One morning in early June, a fire broke out at an obscure facility in Texas that takes natural gas from US shale basins, chills it into a liquid and ships it overseas. It was extinguished in 40 minutes or so. No one was injured.
It sounds like a story for the local press, at most — except that more than three weeks later, financial and political shockwaves are still reverberating across Europe, Asia and beyond.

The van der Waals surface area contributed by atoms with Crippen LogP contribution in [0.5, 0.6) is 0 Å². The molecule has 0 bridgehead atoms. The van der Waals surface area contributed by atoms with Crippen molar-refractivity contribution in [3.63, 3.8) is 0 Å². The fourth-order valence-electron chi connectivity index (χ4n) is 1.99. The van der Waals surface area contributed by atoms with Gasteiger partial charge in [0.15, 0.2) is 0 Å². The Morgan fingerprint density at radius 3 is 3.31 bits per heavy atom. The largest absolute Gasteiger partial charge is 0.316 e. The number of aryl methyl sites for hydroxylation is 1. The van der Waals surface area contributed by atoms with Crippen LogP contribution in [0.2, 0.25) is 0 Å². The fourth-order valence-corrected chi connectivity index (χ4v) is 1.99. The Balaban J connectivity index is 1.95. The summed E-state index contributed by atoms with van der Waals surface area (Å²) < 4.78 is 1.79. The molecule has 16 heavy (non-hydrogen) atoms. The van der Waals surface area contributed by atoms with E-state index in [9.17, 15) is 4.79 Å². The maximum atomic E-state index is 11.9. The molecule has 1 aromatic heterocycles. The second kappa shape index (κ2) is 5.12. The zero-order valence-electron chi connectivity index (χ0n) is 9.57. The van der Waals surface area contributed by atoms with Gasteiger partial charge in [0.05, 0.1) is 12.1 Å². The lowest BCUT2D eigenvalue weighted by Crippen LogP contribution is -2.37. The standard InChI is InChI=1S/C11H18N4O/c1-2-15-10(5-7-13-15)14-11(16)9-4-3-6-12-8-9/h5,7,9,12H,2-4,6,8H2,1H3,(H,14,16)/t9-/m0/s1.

That’s because natural gas is the hottest commodity in the world right now. It’s a key driver of global inflation, posting price jumps that are extreme even by the standards of today’s turbulent markets — some 700 per cent in Europe since the start of last year, pushing the continent to the brink of recession.
It’s at the heart of a dawning era of confrontation between the great powers, one so intense that in capitals across the West, plans to fight climate change are getting relegated to the back-burner.
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